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September 17, 2019

 

How to Start a Cooking Oil Recycling or Waste Oil Collection Business

Follow these simple steps to launch your own cooking oil recycling business.

Cooking oil recycling and waste oil collection are ongoing needs you can build a business around, providing a very useful and valuable service for restaurants, automotive mechanics, and other businesses. If you have access to a small amount of startup funds, understand the regulations of your area, and can make connections with local businesses, you may just have everything it takes to start your very own waste oil business. 

One way or another, businesses that use oil consistently have to properly dispose of it later on. By dependably doing this as a service, you can reduce the costs other companies incur and take care of something they may consider an annoying problem. 

Whether you want to handle all types of waste oil or have specific waste products you plan to collect, you’ll need to know how to keep your business compliant with all applicable regulations, how to organize your new company, and how to find customers. 

What is the waste oil industry? 

Businesses that collect waste oil for future recycling allow restaurants, manufacturing plants, automotive facilities, and other operations that regularly use oil to properly dispose of it, giving the oil a renewed life elsewhere. Since companies repeatedly use oil for their processes, they have a constant need for someone to collect it. 

What can you do with used oil? That depends on the type of oil: 

  • Cooking oil: Vegetable and animal oils are used to cook food in restaurants, cafeterias, and other institutions. Although they can’t be reused directly to cook food again, these oils can be converted to biodiesel to fuel vehicles. Biodiesel is a clean, nontoxic, reduced-pollution alternative fuel. Specialized vehicles can use it instead of traditional fuel types. 
  • Automotive oil:  Vehicles use oil, and a lot of it. Mechanics and dealerships represent ideal customers for a business collecting automotive oil. 

The Environmental Protection Agency (EPA) considers waste oil a contaminated, used oil containing other substances. These oils can be recycled through a specific process. Oil recycling minimizes dumping, making it good for the environment. A single gallon of used motor oil produces just as much refined, high-quality oil as 42 gallons of crude oil. The efficiency of oil recycling saves energy and reduces the overall price of oil. 

Getting Started in the Waste Oil Industry

Processing waste oil as a business requires the right plan. To get started, you’ll need to research local requirements, obtain the right equipment, and do other feasibility research. From there, carefully craft your business plan and determine how you’ll find clients. If you need more guidance, follow these steps:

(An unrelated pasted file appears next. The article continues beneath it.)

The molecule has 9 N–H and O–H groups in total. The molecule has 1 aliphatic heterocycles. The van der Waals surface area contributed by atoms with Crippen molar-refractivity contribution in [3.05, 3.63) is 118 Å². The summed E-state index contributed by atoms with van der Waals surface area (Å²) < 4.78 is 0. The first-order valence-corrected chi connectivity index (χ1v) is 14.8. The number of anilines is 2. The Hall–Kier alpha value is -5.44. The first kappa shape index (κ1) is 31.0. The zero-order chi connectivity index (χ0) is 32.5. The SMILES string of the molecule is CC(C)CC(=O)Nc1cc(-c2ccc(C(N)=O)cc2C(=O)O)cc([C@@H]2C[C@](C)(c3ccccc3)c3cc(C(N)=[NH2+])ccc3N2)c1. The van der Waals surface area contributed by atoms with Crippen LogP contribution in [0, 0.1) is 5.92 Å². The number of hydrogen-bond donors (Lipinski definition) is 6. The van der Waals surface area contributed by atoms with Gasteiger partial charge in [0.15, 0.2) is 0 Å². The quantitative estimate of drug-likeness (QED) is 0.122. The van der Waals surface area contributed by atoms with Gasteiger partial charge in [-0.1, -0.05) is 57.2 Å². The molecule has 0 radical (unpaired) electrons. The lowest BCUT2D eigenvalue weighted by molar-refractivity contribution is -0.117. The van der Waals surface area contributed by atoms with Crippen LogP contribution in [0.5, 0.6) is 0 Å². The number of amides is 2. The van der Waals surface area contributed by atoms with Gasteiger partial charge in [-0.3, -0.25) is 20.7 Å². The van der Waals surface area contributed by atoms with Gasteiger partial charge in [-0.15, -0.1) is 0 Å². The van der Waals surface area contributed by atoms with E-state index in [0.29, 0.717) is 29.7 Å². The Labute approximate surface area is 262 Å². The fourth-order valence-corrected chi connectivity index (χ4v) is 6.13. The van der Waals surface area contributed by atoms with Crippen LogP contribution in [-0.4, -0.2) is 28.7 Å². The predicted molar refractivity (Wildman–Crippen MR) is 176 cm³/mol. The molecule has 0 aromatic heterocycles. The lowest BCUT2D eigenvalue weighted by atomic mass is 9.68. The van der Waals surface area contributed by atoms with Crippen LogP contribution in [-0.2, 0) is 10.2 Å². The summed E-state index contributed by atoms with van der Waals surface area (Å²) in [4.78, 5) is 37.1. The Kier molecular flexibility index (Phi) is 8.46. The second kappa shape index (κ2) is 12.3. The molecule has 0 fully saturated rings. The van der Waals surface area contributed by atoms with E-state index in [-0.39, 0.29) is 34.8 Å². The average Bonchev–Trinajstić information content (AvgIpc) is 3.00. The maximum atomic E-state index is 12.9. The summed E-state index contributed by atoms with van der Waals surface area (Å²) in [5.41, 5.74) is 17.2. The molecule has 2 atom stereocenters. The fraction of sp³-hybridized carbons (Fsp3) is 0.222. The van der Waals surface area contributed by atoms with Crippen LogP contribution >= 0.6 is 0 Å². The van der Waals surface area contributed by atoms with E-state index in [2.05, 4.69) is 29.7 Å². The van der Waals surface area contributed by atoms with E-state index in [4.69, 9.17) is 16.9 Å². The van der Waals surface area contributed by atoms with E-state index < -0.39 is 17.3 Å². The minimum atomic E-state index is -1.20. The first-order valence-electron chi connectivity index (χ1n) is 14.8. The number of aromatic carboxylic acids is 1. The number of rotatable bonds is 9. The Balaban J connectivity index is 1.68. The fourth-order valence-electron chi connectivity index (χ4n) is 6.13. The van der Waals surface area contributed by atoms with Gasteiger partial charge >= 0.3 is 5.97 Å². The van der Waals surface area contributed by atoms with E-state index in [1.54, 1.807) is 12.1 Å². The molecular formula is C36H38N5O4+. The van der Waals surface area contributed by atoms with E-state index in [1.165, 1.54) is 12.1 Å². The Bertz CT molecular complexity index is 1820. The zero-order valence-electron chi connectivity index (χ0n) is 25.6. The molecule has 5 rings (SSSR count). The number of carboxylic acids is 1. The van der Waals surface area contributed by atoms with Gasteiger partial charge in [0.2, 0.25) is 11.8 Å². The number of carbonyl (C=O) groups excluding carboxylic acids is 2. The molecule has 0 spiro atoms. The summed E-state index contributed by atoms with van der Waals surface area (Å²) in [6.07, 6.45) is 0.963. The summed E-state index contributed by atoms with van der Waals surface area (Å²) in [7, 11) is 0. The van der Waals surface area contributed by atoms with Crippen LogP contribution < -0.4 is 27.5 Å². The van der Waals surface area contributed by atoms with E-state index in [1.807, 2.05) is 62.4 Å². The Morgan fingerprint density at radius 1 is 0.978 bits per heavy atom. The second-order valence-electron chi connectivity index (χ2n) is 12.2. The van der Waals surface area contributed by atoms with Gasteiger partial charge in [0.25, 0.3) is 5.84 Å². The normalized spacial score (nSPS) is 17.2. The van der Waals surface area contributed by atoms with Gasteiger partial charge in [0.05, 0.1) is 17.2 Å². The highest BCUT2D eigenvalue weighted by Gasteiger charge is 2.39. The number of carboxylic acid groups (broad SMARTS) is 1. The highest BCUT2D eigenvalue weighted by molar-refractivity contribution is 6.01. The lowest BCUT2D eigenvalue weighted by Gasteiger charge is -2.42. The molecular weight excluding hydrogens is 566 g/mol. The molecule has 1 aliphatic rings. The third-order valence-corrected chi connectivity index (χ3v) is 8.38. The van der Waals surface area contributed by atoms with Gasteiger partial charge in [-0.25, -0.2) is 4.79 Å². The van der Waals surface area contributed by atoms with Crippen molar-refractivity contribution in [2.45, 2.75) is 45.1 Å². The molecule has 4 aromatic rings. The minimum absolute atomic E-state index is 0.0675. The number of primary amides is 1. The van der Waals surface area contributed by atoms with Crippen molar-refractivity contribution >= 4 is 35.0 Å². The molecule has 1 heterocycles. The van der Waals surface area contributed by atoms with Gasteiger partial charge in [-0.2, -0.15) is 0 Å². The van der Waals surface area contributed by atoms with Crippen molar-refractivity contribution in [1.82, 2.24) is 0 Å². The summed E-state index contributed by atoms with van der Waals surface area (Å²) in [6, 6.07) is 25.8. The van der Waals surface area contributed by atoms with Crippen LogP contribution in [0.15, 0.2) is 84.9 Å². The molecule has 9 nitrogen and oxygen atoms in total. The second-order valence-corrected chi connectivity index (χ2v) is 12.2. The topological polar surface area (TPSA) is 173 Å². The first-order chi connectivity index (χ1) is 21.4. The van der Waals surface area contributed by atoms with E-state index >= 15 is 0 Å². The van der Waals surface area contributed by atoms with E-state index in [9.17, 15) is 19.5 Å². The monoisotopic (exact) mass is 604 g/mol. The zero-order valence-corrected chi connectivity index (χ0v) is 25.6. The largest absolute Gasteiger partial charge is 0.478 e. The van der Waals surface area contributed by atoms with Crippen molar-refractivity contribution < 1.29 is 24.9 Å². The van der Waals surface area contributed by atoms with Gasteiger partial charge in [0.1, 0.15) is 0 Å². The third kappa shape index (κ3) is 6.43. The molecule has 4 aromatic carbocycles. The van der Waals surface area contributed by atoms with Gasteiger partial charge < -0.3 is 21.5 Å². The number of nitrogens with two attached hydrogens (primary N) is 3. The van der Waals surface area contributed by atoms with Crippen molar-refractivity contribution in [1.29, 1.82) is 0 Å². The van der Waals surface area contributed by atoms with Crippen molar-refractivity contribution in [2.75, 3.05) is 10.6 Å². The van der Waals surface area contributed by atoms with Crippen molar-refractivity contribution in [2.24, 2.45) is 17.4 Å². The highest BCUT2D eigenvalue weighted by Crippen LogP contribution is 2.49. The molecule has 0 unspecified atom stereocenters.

1. Gain experience: Get the right experience and knowledge by taking classes, working in someone else’s business for a while, or learning about local requirements. Find out more about the industry if you’re new to it. If you already have the experience, you can start sooner. 
  2. Research your market: Look at the competition and determine the accessibility of current waste oil options to potential customers. Make sure your area can support another waste collector. If you’re the first in your sector, that’s even better! 
  3. Create your business: When you’re confident in your business plan, start registering and opening your business. Choose a legal structure, a name, and a marketing identity. Decide how you’ll spread the word about your new company. Find out what licenses you’ll need and regulations you’ll have to follow. 
  4. Purchasing and renting equipment: The type of oil collection you do may dictate what equipment you need, but generally you’ll want to have barrels or other containers for the oil, a commercial transportation truck to haul barrels away from customer businesses, and a location for storing oil. Your barrels and equipment will probably cost at least a few thousand dollars. Once you add in the costs of a decent truck, the total price tag will likely hit ~$20k. Be sure to factor in how much money you’ll need to obtain the right equipment. 
  5. Advertising and getting your first customers: Begin by letting others know about your new business. You could send an ad in the mail to all local companies that use oil, for instance. You can also start a website and rely on SEO and word of mouth advertising to let everyone know about it. 
  6. Refine your plan: Once your business starts getting its first customers, revise your plan to make sure your back office processes keep up with your needs. You should make more accurate revenue projections with the added information you have from your first contracts and making your first deals. 

Your Cooking Oil Recycling or Waste Oil Collection Startup

Continuously market your services and work on refining your plans, and you will find yourself in a better position to take advantage of market opportunities. 

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